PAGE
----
Krut: The Mythic Wings Review (Switch)

Krut: The Mythic Wings Review: Wasted Opportunity

 

Krut: The Mythic Wings

Thailand, its people, and its culture will always have a special place in my heart having spent some time backpacking around the breathtakingly beautiful country some years ago. Krut: The Mythic Wings, an action platformer developed by Thai studio Pixel Perfex, immediately spoke to me with its Thai setting and focus on Thai mythology. Unfortunately, despite its intriguing setting and premise, Krut: The Mythic Wings never quite overcomes its tedious gameplay loops and basic combat that never truly gets out of first gear.

 

An Exotic Setting

 

Krut: The Mythic Wings

Krut largely follows the story of a 2018 animated Thai movie, which I personally had not heard of going into this review. Players take control of  Vera, a warrior from the city of Krut, and a member of the Garuda race whose homeland of Ayothaya has been invaded and is now controlled by Zulla. Zulla is a powerful overlord with an entire army at his back, and in order to overthrow Zulla and claim back his homeland, Vera must embark on a journey across the island of Himmaphan in order to seek out various elemental spirits that will give Vera the strength needed to win this battle.

Whilst it’s no doubt a familiar set-up, Krut is elevated by its fresh setting and reliance on Thai mythology. I struggle to think of many games released in the West that have tapped into source material such as that which Krut delves into. And for the first while at least, Krut feels like a really fresh take on the action-platformer genre.

 

Downhill From There

 

Krut: The Mythic Wings

Unfortunately, however, the setting and narrative setup is really the only element of Krut that is easy to heap any proper amount of praise on, and even it isn’t strong enough to ultimately save the 5-7 hours that follows.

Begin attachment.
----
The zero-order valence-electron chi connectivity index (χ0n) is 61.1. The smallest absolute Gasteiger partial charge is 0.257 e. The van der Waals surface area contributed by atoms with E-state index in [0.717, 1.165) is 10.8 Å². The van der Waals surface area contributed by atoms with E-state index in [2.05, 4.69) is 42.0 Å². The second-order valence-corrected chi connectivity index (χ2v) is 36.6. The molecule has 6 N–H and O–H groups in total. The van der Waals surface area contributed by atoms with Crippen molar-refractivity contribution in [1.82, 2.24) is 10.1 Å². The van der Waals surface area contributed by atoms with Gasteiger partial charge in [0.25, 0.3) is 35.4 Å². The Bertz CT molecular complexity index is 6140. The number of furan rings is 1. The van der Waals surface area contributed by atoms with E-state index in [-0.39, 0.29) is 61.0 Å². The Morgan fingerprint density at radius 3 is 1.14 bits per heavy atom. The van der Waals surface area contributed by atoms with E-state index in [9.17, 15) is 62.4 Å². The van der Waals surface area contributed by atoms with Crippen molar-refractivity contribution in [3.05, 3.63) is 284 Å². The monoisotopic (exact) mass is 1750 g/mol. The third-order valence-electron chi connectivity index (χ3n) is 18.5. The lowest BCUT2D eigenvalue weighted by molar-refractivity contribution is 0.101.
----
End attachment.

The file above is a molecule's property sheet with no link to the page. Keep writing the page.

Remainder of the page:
In terms of gameplay, Krut’s set-up is very simple. In his quest to obtain the elemental powers, Vera must traverse six deadly levels, each complete with a mini-boss at the midway point, followed by a final confrontation with the big bad harboring the sought-after power within each level. Every level sees you hacking down foes and engaging with a bit of platforming, with both the combat and traversal challenges you face increasing in complexity and difficulty as the levels progress.

It’s a simple gameplay loop, that, unfortunately, wears thin quite quickly due to how frustrating Krut is to play at times. Taking the combat firstly, whilst it initially feels serviceable, the cracks begin to show once you’ve spent a while with it and realize that it will never evolve beyond the simple light and heavy attacks, and the special move that you are granted access to in the tutorial. This lack of variety in the move set really begins to frustrate as you move onto harder stages, where enemy variety and their move sets increase in complexity in a way that Vera’s own abilities never truly scale with. Diving airborne enemies, projectile spewing plants, and other hideous monstrosities soon start to bombard you and it becomes a real struggle to actually make any progress, even on the lower difficulties, due to how limited Vera feels in combat. That’s not to say there is no progression whatsoever; there is an upgrade tree, but how it’s implemented just adds to the tedium Krut descends into.

See, as you slay monsters, you’ll gradually accumulate a currency that can be spent at the start of a level and again at the mid-way checkpoint as well as at the final checkpoint before a boss encounter. The problem with this? The same currency that you use to purchase the upgrades is also used to unlock the checkpoints at which you purchase those additional buffs. What this leads to is an awkward balance where it’s quite often possible to reach a checkpoint and have little in the way of currency left for upgrades. And, adding further to the tedium, is the fact that if you die three times in a level, you’re right back to the start, losing your checkpoints, meaning you have to purchase them all over again.

 

The Frustrations Continue

 

Krut: The Mythic Wings